As everyone prepares to examine the results of the Obama Administration’s cyber-security review, one of the largest issues in play remains to what extent the White House will embrace recommendations to create a Cabinet-level position to address the matter or some role superior to today’s “cyber czar” post.
Having participated in the CSIS Commission on Cyber Security for the 44th Presidency, it won’t surprise you that I support that concept, as one of the major recommendations suggested by the Commission – constituted of stakeholders from a wide range of public and private interests – was to do so.
As people scrutinize the recommendations the White House may recognize, it’s natural, even beneficial, that some observers – including influential members of the IT security community – question whether naming a more prominent government cyber-security chief will help improve the nation’s ability to deal with the critical challenges it faces.
In a recent interview with Threatpost news service, Bruce Schneier, an industry beacon and the Chief Security Technology Officer of BT, said it would be more effective for the U.S. government to operate without a “top-down hierarchy,” as “our economic and political systems work best when there isn't a dictator in charge.”
I’d propose that “dictator” might be a bit strong, given that all of our most important national interests are currently represented by leaders as in the case of the President’s Cabinet. However, I think it’s an unquestionably valid point that in many cases adding bureaucracy can get in the way of progress.
Schneier also suggests to Threatpost that the NSA, or any other individual agency, shouldn’t be granted a majority influence, and cites the fact that existing efforts to lead cyber-security under the cyber czar role have failed primarily based on insufficient funding.
With all due respect to thought leaders including Mr. Schneier – who it should be noted has testified before Congress on matters of cyber-security on multiple occasions and whose company remains an industry leader in both its adoption and delivery of IT security programs – I would submit that his opinions actually illustrate precisely why we presently require a more commanding U.S. cyber-security executive.
The shortcomings of the cyber czar post have been based on a lack of sufficient empowerment in directing the many federal agencies involved in this arena, and no directive, regardless of its importance or profile, can be realized without an adequate budget.
On the matters about which I had the honor of testifying before Congress about last month, which addressed the ability of cyber-security efforts operating under Homeland Security to meet the goals of their respective missions, I made extremely similar recommendations. These individual DHS teams have only fallen short in areas where they haven’t been furnished with the right level of jurisdiction and funding to do so.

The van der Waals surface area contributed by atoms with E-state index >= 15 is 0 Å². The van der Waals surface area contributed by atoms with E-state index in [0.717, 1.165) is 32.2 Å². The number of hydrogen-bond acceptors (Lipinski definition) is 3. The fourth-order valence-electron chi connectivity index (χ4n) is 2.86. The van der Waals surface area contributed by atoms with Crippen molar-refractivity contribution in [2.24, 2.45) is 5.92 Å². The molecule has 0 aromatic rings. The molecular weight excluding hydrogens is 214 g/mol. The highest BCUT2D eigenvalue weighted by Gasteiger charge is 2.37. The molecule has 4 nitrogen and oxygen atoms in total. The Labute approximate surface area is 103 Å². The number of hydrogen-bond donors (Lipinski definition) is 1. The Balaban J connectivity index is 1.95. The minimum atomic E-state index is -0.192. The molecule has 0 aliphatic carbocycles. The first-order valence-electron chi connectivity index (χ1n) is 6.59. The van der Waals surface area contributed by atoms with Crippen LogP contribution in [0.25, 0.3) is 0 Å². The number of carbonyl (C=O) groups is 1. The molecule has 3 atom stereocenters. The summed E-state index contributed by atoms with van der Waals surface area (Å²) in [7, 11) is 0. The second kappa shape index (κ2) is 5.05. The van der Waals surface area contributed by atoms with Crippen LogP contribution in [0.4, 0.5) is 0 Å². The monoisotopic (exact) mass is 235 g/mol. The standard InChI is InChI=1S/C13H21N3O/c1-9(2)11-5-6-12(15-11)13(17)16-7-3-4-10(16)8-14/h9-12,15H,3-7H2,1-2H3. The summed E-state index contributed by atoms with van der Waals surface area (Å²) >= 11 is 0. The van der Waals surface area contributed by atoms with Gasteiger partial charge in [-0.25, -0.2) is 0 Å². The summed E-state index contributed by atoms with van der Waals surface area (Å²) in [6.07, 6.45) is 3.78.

If you look back at the CSIS report, there’s a good deal of explanation as to why the Commission, with its diverse experience in dealing with the cyber-security challenges faced by the U.S. government, reasoned that the systematic complexity that already exists across the federal sector in directing the nation’s approach to this problem has led to shortcomings in doing so, and commands new, more empowered executive leadership.
Perhaps like Washington’s original Secretary of War, the position occupied by a Secretary of Cyber-Security would eventually become subordinate to a more centralized leader, say, a Secretary of Information Technology and Electronic Infrastructure.
However, cyberspace is now a central element of American economic health and national security. Our national vision for cyberspace must utilize all available resources to transcend our current models of security and enable secure use to create new opportunities for everyone.
The government cannot manage the issues it faces around cyber-security in an ad hoc fashion any longer. The 44th Administration should reorganize to clarify responsibilities, ensure accountability, and increase transparency and collaboration to help manage the risks that have left the United States far too vulnerable.
Better organization – specifically revitalized leadership – will help our government become both more secure and more effective. We need a fundamental shift which enables the vision of a defensive-minded leader to strategically govern our IT evolution as a nation.
-Tom Kellermann, VP of Security Awareness